The most important reason for seeking care, reported by more than 50% of patients with acute bronchitis, was illness severity. Of note, the adjusted relative risk for reporting high levels of satisfaction with the visit in this group was 0.84 (95% CI, 0.61 to 1.1). Although the confidence interval includes 1.0, this finding suggests that high satisfaction with care may be less common among patients seeking care with more severe illness features. Illness severity is unlikely to be a surrogate for poor illness outcomes, since most patients (93%) reported that their illness was better or that they felt completely normal at the time of the interview (although this method of measuring illness outcomes may be inadequate to detect a true difference). Future studies should evaluate whether the variation in satisfaction related to severity of illness can be explained by other characteristics of the office visit, such as nonantibiotic treatments or provider characteristics.

Limitations of our study include its cross-sectional design. It is possible that the intervention clinic originally had higher patient satisfaction than the control clinic and that the intervention decreased the level of satisfaction at the intervention clinic to that of the control clinic. However, patient satisfaction surveys conducted semiannually as part of provider performance review show little difference between clinic sites in overall satisfaction scores (data not shown).

Were it measured at the time of the office visit, satisfaction could have differed between clinic sites as a function of antibiotic treatment, and over time, regression to the mean could have occurred. However, Hamm and colleagues (14) reported a high correlation between satisfaction at the initial office visit for acute respiratory illness and satisfaction 7 to 10 days after the visit. Measuring patient satisfaction at the time of the office visit would be expected to provide the most accurate appraisal of patient satisfaction with the "visit episode" (reflecting interactions between patients and staff, waiting room, and physicians). However, this does not accurately assess patient satisfaction with an "illness episode," which must take into account subsequent contacts with the health care delivery system in addition to illness outcome.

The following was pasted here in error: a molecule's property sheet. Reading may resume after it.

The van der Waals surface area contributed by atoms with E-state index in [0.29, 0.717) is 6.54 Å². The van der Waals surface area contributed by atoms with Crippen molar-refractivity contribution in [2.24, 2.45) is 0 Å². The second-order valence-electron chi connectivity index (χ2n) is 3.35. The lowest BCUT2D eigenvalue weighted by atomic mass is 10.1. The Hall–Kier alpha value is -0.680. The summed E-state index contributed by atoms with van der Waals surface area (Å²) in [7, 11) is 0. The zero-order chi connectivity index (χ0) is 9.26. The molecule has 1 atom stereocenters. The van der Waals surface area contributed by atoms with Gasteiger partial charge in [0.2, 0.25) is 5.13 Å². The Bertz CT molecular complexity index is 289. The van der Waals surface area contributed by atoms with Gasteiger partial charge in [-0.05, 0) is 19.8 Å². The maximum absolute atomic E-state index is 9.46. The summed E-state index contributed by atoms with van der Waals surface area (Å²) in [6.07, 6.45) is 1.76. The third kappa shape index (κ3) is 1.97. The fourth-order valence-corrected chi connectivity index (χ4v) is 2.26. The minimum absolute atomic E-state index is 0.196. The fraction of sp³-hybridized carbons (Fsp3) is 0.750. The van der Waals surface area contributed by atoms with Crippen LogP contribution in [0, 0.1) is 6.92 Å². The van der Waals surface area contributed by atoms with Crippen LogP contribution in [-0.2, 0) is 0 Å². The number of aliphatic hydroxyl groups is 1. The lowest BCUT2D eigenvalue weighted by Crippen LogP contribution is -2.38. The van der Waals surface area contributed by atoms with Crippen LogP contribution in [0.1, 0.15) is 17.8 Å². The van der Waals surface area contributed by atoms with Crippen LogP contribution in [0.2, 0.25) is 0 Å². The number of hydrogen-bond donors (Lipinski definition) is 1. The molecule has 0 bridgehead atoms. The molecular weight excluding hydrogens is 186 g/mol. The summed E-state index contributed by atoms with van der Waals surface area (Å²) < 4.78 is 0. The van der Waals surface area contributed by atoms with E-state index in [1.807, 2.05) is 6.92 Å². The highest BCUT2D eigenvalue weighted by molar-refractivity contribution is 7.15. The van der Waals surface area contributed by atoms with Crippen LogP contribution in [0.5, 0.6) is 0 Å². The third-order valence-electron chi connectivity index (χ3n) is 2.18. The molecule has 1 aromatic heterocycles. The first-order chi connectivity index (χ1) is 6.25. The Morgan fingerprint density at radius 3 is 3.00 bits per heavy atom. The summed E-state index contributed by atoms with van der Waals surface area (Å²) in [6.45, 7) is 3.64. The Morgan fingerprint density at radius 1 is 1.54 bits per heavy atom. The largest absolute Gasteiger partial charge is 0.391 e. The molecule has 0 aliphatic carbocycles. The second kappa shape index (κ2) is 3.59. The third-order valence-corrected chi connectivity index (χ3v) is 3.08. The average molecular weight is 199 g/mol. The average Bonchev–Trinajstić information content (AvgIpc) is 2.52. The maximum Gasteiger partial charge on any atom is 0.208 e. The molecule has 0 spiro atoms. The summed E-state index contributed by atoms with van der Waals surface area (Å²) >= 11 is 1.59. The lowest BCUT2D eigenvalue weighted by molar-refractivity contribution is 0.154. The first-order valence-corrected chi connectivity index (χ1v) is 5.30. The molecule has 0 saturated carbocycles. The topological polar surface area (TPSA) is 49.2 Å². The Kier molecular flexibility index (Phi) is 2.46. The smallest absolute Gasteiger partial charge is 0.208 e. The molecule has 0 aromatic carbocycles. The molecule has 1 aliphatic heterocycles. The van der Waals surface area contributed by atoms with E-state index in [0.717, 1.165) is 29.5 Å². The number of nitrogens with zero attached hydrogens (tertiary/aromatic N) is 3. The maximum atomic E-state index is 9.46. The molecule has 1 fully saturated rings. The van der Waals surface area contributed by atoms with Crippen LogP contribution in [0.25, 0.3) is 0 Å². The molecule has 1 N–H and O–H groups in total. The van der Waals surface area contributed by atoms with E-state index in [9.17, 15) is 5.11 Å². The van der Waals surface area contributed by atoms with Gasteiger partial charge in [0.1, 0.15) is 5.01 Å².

Finally, our findings may not be generalizable to other practice settings or to situations in which antibiotic use is reduced more dramatically. It is possible that the reduction in antibiotic use that we observed corresponded to the proportion of patients with little or no expectations about antibiotic prescription and that most patients who expected antibiotics still received them. At least among patients whose primary reason for seeking care was to "get an antibiotic," we found no difference in satisfaction rates.